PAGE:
According to BMO’s Colin Hamilton, many in China are allocating excess savings into gold as a capital preservation strategy against this backdrop of a weakening economy
“Gold exposure has become a necessity for Chinese portfolios as they continue to expect disinflation and income uncertainty,” Hamilton said recently.
Chinese citizens themselves readily admit that uncertainty – of all kinds – is fueling their interest in gold right now, with one Shanghai resident recently telling Nikkei Asia, “China’s international relations are deteriorating, and there are wars occurring around the world. The price of gold isn’t going to fall.”
Pointing to another – but related – reason for vigorous gold consumption among Chinese, market analyst Itsuo Toshima notes, “People in China appear to be buying gold, the stateless currency, because of their lack of confidence in the yuan.”
In other words, the Chinese are buying gold as a hedge; a hedge against varieties of both economic and geopolitical uncertainty. And it seems they’re buying so much gold that, in the opinion of analysts, this purchase activity is by itself going a long way to supporting the metal’s price while higher interest rates do their best to push down on it.
The China story is an interesting one, offering potential implications that extend far beyond what’s immediately apparent. For that matter, so does the continued purchase of gold at a stunning pace by the world’s central banks, which is the other principal factor cited by analysts responsible for gold’s ongoing price resilience.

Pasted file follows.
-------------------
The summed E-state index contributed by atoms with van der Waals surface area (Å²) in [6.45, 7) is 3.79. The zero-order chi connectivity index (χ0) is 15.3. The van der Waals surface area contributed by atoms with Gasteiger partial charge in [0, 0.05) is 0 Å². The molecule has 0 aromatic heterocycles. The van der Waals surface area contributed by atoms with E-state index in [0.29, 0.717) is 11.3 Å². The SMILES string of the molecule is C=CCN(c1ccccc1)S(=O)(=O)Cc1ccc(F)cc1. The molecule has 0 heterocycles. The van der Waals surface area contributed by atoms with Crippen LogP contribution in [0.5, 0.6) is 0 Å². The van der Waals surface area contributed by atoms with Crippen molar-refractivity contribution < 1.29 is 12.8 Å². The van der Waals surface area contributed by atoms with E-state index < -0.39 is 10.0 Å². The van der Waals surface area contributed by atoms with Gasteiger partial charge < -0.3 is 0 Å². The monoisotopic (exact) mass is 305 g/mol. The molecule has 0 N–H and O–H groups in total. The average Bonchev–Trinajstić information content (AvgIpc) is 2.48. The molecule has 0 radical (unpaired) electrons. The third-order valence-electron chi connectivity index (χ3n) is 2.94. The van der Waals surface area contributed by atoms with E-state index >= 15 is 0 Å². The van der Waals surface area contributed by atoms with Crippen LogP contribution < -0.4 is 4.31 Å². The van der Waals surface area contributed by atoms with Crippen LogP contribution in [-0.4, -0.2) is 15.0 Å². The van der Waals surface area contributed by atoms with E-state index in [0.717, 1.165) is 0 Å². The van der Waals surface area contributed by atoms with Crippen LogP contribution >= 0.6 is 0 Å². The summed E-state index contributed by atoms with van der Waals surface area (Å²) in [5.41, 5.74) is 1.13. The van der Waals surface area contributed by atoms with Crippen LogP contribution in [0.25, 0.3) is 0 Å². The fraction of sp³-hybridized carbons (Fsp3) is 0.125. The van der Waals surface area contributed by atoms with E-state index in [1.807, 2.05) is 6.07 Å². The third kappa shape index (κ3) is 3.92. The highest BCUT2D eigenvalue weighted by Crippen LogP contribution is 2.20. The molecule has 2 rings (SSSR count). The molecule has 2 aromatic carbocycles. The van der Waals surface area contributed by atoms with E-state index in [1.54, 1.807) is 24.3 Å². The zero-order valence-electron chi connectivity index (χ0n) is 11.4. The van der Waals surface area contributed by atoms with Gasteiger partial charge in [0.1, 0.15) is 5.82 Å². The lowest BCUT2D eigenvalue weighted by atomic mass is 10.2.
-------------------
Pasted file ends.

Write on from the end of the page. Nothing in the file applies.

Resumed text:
2023 Central Bank Gold Demand Nearly Matches 2022 All-Time Record
Gold demand among central banks these days may be at its most notable point in all of history. For one thing, there’s the fact that central banks have been net purchasers of gold for the last 14 calendar years…beginning in 2010, as the impacts from the global financial crisis were continuing to play out.
But that’s not all. Aside from central banks’ uninterrupted net-purchase record over the last decade and a half, there’s the vastly increased pace at which central banks are buying gold.
According to fresh data from the World Gold Council, central banks purchased 1,037 metric tons of gold last year, just 4% less than the 1,082 metric tons purchased in 2022 that stands as the all-time record.
Putting the stunningly high levels of gold consumption by central banks in additional perspective, the council said:
Two successive years of over 1,000t of buying are testament to the recent strength in central bank demand for gold. Central banks have been consistent net buyers on an annual basis since 2010, accumulating over 7,800t in that time, of which more than a quarter was bought in the last two years.
After buying all this gold over the last two years, surely analysts at the World Gold Council expect central banks to ease up in 2024…right?
In 2024, we expect central banks to keep buying at an impressive rate, likely in excess of the pre-2022 annual average of around 500t. They almost matched their 2022 total last year and we believe that a longer-term strategy is at play here and errs on being more open-minded to another solid year of buying, albeit somewhat lower than this year.
Of course, that’s basically the same thing the World Gold Council said last year at this time in its outlook for 2023, suggesting then that “central bank buying is unlikely to match 2022 levels.”